Even though this story doesn’t actually resolve their long-running subplot, it’s an enjoyable action story that offers some insight into Bishop’s personality. The fact that he’s made no friends amongst the X-Men and has often stayed in the background is used as a characterization point, as Bishop spends the entire issue lamenting his status as a loner and perpetual outcast. He accepts his role as a loner by the end, declaring that his purpose is “fighting, protecting,” which is at least an attempt to make him seem more heroic. A potential romance with Deathbird is still being teased, but Harris’ script makes it more plausible by portraying Bishop's reluctance, and by casting Deathbird’s interest more as an obsessive crush than true love. Bachalo’s art is well suited for the outer space setting, as he excels at drawing the freakish alien monsters. It’s a little surprising that he ended up on an intermission issue, while he missed some issues that actually moved the main stories along, but his art helps to give the story some weight.

Monday, May 18, 2009

X-MEN #76 - X-MEN #77, June 1998 - July 1998

X-Men #76

A Boykie and His Dinges

Credits: Joe Kelly (writer), Mat Broome (penciler), Sean Parson w/Aaron Sowd (inkers), Liquid! (colors), Comicraft (letters)

Summary: Maggott tells Wolverine a story from his past. In South Africa, Maggott lived in a crowded home with his large family. At the age of twelve, he was no longer able to digest food, causing his family excessive medical bills. Feeling that he was a burden, he drove into the desert, hoping to die. Magneto suddenly appeared and released the two slugs living inside Maggott’s body. Magneto explained to Maggott that he was a mutant and took him back home. There, he discovered that his older brother had been killed by Apartheid soldiers. Magneto took Maggott into the city, where his father was fighting Apartheid. Magneto murdered the soldiers, horrifying Maggott. Magneto left, telling Maggott that one day they’ll fight as brothers.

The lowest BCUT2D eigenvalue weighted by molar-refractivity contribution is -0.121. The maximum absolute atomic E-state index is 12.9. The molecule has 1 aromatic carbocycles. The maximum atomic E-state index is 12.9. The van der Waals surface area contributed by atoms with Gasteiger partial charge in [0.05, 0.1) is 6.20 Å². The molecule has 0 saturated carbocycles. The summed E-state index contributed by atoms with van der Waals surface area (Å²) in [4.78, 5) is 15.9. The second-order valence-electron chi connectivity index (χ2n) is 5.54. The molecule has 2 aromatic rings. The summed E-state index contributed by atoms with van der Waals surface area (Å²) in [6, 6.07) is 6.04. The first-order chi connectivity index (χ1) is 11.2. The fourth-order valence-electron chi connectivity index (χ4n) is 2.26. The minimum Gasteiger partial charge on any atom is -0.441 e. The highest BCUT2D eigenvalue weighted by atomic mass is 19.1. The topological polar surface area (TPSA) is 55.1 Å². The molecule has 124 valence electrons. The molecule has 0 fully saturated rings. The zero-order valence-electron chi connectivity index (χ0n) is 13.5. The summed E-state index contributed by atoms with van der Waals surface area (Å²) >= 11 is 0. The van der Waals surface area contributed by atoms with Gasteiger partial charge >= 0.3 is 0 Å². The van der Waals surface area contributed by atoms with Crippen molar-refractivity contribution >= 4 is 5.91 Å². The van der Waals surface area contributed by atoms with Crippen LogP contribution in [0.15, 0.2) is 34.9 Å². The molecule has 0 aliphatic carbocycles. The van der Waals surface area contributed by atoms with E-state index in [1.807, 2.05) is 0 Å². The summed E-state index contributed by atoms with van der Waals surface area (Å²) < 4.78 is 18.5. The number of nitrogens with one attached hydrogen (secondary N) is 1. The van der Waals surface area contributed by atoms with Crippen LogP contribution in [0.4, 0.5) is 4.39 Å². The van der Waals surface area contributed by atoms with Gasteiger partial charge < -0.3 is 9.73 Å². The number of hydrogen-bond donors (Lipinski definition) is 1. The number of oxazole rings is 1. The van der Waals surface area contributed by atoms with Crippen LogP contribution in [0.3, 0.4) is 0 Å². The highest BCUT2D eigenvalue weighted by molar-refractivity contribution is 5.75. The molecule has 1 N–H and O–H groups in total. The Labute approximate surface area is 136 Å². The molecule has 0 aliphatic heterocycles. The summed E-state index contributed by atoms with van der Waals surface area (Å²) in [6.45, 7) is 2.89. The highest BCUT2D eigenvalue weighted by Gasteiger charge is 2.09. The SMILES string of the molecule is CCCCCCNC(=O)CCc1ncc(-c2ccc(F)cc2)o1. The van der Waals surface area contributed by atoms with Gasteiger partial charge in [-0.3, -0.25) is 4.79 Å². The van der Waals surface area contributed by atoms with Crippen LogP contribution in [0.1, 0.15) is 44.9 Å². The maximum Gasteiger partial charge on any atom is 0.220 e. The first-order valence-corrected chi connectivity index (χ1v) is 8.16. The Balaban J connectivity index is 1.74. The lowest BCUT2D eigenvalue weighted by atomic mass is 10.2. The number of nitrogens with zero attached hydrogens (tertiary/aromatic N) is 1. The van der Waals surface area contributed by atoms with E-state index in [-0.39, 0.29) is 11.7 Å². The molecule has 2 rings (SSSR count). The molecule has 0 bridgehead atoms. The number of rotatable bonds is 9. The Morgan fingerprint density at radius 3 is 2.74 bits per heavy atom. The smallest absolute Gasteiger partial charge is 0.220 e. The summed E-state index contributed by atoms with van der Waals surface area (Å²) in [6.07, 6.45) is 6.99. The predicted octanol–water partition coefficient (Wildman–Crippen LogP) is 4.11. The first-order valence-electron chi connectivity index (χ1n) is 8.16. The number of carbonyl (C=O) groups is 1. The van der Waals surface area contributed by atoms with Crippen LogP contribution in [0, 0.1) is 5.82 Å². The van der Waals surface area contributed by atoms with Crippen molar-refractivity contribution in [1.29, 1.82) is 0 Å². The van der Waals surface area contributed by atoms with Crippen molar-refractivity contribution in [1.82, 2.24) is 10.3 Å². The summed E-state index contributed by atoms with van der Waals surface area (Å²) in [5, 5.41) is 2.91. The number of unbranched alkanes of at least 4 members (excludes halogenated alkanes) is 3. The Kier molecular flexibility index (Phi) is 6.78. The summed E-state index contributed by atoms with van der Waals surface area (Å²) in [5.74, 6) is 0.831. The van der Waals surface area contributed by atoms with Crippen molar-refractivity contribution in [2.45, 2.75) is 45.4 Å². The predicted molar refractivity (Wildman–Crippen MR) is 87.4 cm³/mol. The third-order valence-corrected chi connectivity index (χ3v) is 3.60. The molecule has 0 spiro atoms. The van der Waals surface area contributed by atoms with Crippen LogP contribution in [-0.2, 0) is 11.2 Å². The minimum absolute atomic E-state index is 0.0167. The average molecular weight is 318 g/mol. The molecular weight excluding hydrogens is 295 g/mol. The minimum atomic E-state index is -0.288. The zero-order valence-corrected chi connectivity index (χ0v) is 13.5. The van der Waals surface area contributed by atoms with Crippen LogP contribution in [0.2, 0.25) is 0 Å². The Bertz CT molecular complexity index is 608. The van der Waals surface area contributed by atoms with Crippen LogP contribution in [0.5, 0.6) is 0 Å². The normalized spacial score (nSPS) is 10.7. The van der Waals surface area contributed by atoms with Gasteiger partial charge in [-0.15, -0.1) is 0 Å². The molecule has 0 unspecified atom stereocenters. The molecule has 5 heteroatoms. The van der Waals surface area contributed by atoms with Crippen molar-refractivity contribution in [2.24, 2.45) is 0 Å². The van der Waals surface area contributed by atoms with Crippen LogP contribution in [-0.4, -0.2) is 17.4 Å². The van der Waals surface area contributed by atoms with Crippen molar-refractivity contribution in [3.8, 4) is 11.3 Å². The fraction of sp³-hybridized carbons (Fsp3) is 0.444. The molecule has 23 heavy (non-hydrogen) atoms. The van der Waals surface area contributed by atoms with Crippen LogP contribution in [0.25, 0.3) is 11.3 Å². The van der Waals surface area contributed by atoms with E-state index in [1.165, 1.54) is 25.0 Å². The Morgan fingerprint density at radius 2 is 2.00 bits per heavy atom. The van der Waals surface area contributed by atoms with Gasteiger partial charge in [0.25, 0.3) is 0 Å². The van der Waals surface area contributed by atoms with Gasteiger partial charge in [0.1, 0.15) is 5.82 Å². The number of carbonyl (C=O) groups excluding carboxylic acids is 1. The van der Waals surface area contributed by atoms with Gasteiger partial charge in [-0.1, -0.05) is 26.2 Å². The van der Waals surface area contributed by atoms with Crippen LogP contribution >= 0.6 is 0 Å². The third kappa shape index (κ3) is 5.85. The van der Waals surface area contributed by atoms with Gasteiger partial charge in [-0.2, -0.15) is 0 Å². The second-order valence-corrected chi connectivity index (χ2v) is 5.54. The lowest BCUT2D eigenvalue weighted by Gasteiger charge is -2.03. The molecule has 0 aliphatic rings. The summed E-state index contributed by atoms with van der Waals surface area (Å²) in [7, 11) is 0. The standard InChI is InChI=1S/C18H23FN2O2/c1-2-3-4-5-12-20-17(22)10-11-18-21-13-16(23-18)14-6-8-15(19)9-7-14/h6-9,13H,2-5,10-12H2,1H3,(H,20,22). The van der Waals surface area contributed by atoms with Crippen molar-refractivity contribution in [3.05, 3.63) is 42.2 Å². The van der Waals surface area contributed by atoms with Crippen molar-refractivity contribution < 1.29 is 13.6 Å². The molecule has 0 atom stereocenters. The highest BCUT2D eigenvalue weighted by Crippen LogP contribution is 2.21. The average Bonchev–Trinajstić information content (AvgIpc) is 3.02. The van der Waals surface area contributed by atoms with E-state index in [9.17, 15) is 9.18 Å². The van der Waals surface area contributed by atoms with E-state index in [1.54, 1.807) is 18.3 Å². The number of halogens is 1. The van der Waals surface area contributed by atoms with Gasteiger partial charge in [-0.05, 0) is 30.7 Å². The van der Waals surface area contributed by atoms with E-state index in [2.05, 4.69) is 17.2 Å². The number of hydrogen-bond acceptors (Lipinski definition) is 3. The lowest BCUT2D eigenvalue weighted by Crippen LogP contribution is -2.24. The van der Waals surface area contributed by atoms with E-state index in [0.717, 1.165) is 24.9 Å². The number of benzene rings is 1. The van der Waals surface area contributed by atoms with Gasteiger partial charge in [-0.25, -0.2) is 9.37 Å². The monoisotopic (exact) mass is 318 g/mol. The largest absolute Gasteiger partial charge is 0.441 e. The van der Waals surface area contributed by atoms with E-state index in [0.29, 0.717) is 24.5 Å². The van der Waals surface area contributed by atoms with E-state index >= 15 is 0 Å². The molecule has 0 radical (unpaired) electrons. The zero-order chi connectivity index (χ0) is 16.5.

Continuity Notes: The “mysterious package from Africa” subplot continues, as Storm picks it up from the post office. When she opens it, a mystical statuette appears, telling her that she must come home and stop “Ananasi”. The next issue clarifies that the statuette is of Ainet, a “village priestess” who took Storm in as a teenager.

It’s finally confirmed that Maggott’s slugs act as his digestive system. They feed on matter, and then return the nourishment to him by somehow merging with the hole in his stomach.

Approved By The Comics Code Authority: Letterers are traditionally careful with the word “flick”, as it tends to look like another word when written in all caps. “Flick” is used as a sound effect on page two, and the letterer has made the brave decision not to space the L and I far apart, but to have them actually overlap.